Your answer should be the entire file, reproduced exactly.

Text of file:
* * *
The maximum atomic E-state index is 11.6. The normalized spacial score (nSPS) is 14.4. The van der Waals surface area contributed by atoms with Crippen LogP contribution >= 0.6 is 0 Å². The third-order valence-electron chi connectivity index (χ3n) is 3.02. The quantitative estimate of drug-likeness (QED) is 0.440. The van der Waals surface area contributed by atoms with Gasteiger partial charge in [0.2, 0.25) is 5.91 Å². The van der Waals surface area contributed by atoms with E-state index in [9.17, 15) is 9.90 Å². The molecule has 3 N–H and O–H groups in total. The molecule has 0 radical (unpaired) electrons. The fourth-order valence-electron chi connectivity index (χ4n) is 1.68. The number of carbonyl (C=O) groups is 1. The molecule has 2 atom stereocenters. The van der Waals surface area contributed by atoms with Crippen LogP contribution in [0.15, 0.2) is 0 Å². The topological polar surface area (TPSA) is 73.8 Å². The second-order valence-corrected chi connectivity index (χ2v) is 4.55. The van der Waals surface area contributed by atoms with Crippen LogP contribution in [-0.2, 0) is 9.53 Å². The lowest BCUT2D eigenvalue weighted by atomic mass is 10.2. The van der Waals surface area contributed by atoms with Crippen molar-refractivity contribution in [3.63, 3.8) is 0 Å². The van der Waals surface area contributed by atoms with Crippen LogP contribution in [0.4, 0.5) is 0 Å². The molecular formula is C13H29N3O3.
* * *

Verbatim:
The maximum atomic E-state index is 11.6. The normalized spacial score (nSPS) is 14.4. The van der Waals surface area contributed by atoms with Crippen LogP contribution >= 0.6 is 0 Å². The third-order valence-electron chi connectivity index (χ3n) is 3.02. The quantitative estimate of drug-likeness (QED) is 0.440. The van der Waals surface area contributed by atoms with Gasteiger partial charge in [0.2, 0.25) is 5.91 Å². The van der Waals surface area contributed by atoms with E-state index in [9.17, 15) is 9.90 Å². The molecule has 3 N–H and O–H groups in total. The molecule has 0 radical (unpaired) electrons. The fourth-order valence-electron chi connectivity index (χ4n) is 1.68. The number of carbonyl (C=O) groups is 1. The molecule has 2 atom stereocenters. The van der Waals surface area contributed by atoms with Crippen LogP contribution in [0.15, 0.2) is 0 Å². The topological polar surface area (TPSA) is 73.8 Å². The second-order valence-corrected chi connectivity index (χ2v) is 4.55. The van der Waals surface area contributed by atoms with Crippen LogP contribution in [-0.2, 0) is 9.53 Å². The lowest BCUT2D eigenvalue weighted by atomic mass is 10.2. The van der Waals surface area contributed by atoms with Crippen molar-refractivity contribution in [3.63, 3.8) is 0 Å². The van der Waals surface area contributed by atoms with Crippen LogP contribution in [0.4, 0.5) is 0 Å². The molecular formula is C13H29N3O3.